Can crisis talks deliver an end to the milk dispute?


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The Independent Online

Ministers are hoping dairy farmers and processors reach agreement at crisis talks today aimed at ending the escalating dispute over milk prices.

Environment Secretary Caroline Spelman and the Farming Minister James Paice were meeting both sides at the Royal Welsh Show in Powys this morning in an attempt to break the deadlock, which could disrupt milk supplies during the Olympics.

Last night more than 2,000 farmers took part in a third night of blockades of dairies in Somerset, Shropshire and Worcestershire, using tractors, according to the group Farmers for Action.

The Department for Environment, Food and Rural Affairs (Defra) wants the NFU and Dairy UK to establish of a new code of practice with a price mechanism to ensure farmers are paid above the 30p-per-litre cost of production. Mr Paice last night met with his Scottish and Welsh counterparts, Alun Davies and Richard Lochhead, to issue a united call for both sides to back the code. The talks had been due to take place tomorrow but were brought forward by the Government following days of protests.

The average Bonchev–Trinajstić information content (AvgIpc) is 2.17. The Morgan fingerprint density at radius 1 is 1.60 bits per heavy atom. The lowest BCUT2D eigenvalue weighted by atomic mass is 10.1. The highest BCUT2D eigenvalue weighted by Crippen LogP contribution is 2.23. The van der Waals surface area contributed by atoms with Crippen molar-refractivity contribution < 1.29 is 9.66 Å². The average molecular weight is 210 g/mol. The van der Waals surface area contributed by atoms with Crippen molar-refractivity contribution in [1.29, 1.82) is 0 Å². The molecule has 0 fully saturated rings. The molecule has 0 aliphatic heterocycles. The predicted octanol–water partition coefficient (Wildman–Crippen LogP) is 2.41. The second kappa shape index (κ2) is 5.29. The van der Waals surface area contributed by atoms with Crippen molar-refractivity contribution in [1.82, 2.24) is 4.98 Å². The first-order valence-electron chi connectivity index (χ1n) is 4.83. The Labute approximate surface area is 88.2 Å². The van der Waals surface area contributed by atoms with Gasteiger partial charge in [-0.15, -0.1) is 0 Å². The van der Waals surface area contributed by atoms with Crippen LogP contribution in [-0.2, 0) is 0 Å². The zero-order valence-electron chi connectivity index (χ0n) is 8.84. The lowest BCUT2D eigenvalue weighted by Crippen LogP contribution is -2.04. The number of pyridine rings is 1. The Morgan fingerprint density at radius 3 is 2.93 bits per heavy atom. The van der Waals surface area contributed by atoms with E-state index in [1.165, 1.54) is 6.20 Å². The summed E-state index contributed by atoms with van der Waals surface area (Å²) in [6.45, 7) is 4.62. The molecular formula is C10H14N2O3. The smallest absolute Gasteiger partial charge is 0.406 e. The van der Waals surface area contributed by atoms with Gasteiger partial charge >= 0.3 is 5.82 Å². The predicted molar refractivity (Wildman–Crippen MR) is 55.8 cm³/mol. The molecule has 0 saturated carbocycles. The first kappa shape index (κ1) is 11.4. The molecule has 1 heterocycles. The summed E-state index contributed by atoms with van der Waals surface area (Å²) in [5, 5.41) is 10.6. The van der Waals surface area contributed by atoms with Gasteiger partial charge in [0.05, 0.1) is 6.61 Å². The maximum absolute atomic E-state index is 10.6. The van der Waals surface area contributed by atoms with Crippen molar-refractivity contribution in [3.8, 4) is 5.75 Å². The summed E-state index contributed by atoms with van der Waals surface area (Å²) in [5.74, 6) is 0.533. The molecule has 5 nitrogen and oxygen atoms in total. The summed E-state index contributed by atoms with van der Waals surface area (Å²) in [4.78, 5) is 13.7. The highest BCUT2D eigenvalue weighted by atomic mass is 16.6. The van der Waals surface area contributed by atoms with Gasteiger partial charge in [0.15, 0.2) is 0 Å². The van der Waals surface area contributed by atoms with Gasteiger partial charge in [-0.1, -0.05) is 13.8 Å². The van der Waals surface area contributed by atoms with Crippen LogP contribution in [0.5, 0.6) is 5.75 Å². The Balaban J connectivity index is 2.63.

Farmers for Action says cuts of 4p per litre in the "farmgate" price combined with rising feed costs could force hundreds of farms out of business. It has threatened to bring milk supplies "to a standstill" from 1 August unless the cuts are reversed.

Following calls for a boycott of the lowest-paying supermarkets by the chefs Jamie Oliver and Hugh Fearnley-Whittingstall, Morrisons yesterday increased its premium for farmers to 6p per litre, taking its price to 31p per litre. The move followed similar, but less generous, raises by Co-op and Asda over recent days, taking their respective prices to 29p and 27.5p. Marks & Spencer and Waitrose pay 32p and Sainsbury's and Tesco around 30p each.

But milk supplies for supermarket cheese, caterers and manufacturers are not covered by the premiums and are paid at 25p, so the protests are likely to continue. Defra wants farmers and processors to agree a voluntary code of practice to free farmers from one-sided contracts and include a price mechanism that reflects production costs.